Aside from the Shipley brewery, which is believed to have lasted for nearly a century, the brewery that remained at one location for the longest period of time was located at 5th and Adams Streets in Wilmington. It later became known as the Diamond State Brewery and was operated by the Stoeckle family for more than 50 years.
A complex that would in time become the largest brewery in Delaware had very humble beginnings. In 1859, three young, enterprising brothers from Newport, Delaware, Aquilla, George and Samuel A. Nebeker, purchased an abandoned quarry site at 5th and Morrow Streets. After excavating for lager beer storage vaults, S.A. Nebeker and Company built what was at the time the only commercial brewery in Delaware. The company maintained an office and branch saloon at the corner of 4th and King Streets.
Nebeker’s lager beer was popular products with local saloon owners. Unfortunately for the company, the Civil War intervened. All three of the Nebeker brothers served at one time or another in the Union army. Additional pressures came in the form of federal taxes and licensing fees imposed on brewers to address the growing national debt resulting from the war, along with grain rationing. Local competition also increased in 1866 with the opening of Hartmann & Fehrenbach’s large brewery across town.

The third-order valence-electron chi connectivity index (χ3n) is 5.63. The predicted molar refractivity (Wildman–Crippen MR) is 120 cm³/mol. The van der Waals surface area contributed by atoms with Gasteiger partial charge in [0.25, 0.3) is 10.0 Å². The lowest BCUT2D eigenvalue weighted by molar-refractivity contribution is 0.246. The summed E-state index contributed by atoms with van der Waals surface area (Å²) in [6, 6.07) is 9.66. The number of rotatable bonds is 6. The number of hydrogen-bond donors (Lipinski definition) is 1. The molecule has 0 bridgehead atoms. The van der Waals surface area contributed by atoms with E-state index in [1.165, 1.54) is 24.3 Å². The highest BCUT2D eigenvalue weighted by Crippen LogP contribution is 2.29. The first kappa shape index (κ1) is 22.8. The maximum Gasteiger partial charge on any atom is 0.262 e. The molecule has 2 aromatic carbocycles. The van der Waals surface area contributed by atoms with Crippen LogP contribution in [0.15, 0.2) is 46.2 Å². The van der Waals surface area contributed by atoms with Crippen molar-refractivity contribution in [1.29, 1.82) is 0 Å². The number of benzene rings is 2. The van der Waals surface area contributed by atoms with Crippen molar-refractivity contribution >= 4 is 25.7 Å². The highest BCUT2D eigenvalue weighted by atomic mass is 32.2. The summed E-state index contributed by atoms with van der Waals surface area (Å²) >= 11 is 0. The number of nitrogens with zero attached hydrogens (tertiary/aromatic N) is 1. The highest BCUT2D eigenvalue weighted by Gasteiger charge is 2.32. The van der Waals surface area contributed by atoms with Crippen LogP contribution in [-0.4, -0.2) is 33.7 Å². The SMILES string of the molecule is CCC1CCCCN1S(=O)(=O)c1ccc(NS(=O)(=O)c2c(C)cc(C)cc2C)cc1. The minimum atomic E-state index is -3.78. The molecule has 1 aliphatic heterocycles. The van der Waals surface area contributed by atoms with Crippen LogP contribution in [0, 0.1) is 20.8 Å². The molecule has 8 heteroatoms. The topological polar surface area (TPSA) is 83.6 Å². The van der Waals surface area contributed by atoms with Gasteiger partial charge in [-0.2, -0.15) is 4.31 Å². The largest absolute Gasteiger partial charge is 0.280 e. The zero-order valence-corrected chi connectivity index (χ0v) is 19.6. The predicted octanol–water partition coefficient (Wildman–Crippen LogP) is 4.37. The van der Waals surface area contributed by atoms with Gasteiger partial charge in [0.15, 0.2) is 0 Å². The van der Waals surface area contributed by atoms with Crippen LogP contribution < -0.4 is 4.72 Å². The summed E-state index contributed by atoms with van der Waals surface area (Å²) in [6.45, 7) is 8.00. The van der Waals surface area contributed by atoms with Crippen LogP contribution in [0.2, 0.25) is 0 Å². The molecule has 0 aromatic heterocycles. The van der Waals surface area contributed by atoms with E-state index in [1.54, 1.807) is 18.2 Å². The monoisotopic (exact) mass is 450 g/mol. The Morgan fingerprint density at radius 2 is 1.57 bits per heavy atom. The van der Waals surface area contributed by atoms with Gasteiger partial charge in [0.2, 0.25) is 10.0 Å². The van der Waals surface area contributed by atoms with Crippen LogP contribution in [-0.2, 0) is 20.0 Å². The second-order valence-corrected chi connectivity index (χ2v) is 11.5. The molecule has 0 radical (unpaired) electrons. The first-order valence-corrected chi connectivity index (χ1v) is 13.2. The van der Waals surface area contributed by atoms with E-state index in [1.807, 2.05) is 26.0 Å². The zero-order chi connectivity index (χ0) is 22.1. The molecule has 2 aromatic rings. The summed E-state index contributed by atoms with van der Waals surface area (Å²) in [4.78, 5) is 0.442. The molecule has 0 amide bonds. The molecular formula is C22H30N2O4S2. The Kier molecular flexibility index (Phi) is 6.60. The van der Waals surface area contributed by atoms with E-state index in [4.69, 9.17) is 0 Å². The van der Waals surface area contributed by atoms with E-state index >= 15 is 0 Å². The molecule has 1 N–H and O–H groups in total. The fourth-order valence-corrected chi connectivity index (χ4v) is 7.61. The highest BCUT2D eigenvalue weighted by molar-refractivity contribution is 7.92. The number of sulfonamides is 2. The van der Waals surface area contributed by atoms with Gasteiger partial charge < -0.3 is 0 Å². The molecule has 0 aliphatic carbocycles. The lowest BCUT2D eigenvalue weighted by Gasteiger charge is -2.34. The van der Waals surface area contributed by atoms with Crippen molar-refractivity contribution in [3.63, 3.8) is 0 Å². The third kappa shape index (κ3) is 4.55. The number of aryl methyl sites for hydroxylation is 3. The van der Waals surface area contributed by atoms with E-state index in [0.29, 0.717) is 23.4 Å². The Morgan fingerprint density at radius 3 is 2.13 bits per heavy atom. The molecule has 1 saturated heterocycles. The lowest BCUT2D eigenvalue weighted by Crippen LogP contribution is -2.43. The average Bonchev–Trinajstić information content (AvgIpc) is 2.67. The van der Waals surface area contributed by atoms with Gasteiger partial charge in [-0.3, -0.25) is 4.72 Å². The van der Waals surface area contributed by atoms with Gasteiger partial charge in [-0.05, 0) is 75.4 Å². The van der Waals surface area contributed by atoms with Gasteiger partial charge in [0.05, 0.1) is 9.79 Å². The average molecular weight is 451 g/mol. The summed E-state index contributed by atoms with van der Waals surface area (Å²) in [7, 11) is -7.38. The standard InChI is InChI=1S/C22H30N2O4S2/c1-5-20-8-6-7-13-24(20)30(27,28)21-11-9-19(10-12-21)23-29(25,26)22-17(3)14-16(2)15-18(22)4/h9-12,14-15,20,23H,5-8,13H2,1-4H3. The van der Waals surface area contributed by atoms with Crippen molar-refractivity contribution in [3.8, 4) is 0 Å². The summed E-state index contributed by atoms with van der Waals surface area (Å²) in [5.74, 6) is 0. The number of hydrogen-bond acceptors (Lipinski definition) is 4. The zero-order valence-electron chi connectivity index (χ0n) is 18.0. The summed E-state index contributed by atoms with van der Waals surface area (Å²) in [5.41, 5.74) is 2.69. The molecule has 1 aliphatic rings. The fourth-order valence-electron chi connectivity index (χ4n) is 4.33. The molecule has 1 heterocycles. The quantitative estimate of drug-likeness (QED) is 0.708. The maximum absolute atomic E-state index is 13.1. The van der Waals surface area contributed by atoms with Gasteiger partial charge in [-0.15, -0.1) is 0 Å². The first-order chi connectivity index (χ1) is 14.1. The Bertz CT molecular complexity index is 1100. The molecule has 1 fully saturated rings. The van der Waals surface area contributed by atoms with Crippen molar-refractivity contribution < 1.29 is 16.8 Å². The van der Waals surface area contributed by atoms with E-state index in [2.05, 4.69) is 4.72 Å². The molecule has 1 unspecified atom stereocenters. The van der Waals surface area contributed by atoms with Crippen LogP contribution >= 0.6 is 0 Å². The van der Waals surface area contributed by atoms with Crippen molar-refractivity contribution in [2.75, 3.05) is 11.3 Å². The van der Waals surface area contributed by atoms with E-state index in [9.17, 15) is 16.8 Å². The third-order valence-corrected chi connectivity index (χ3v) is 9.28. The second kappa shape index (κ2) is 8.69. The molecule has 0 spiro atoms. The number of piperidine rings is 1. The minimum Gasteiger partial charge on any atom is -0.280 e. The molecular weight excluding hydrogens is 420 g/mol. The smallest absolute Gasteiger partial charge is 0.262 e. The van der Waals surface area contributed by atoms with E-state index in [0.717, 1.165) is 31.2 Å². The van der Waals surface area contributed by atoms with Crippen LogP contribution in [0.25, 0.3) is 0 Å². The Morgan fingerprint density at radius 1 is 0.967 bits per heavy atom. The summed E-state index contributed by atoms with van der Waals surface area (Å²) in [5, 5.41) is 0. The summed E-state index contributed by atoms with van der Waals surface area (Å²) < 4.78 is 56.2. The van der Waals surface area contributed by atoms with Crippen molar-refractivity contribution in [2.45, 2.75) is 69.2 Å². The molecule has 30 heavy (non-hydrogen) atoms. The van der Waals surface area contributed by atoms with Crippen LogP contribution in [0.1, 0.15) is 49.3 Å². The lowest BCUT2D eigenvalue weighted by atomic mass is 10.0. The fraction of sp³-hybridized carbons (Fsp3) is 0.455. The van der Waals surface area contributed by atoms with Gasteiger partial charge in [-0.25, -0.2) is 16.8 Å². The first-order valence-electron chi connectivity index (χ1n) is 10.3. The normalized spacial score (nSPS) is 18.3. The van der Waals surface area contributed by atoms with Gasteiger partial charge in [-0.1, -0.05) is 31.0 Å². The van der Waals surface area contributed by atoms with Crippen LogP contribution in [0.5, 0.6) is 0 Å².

In 1869, Aquilla left the business to become a surveyor, leaving Samuel and George to run the brewery. The two decided to shutter the business in 1871 to pursue other business interests in Philadelphia.
After the dissolution of the Nebeker enterprise, a group of local investors purchased the property with the intent of continuing in the lager beer business. A. Bickta and Company was organized in 1872 and comprised of Wilmingtonians, Augustus Bickta, his brother Frank, James Clark, Edward McManus, James Murphy and Joseph Stoeckle. Among the members of the new firm, only Stoeckle had practical experience with brewing. His skill and general interest in the business led to his appointment as the brewery’s general manager.
The Bickta firm greatly enlarged and improved upon the old Nebeker plant, updating it with the most modern brewing appliances available. The brewery was named the Diamond State Brewery, likely after Stoeckle’s Diamond State Hotel at 223-225 King Street. Though the brewery was well-outfitted, annual output never managed to exceed 4,000 barrels.
In August 1874, Augustus Bickta resigned from the company and it re-organized as Bickta and Company. Sixteen months later, Stoeckle and his brother-in-law, Frank Bickta, purchased the interests of the remaining three partners. Sadly, only sixteen days into the new partnership, Bickta died suddenly. Stoeckle bought out Bickta’s interest, making him sole proprietor of the brewing company. Joseph would prove to be more than a capable owner, as he proceeded to build a brewing empire that would last for the next 45 years.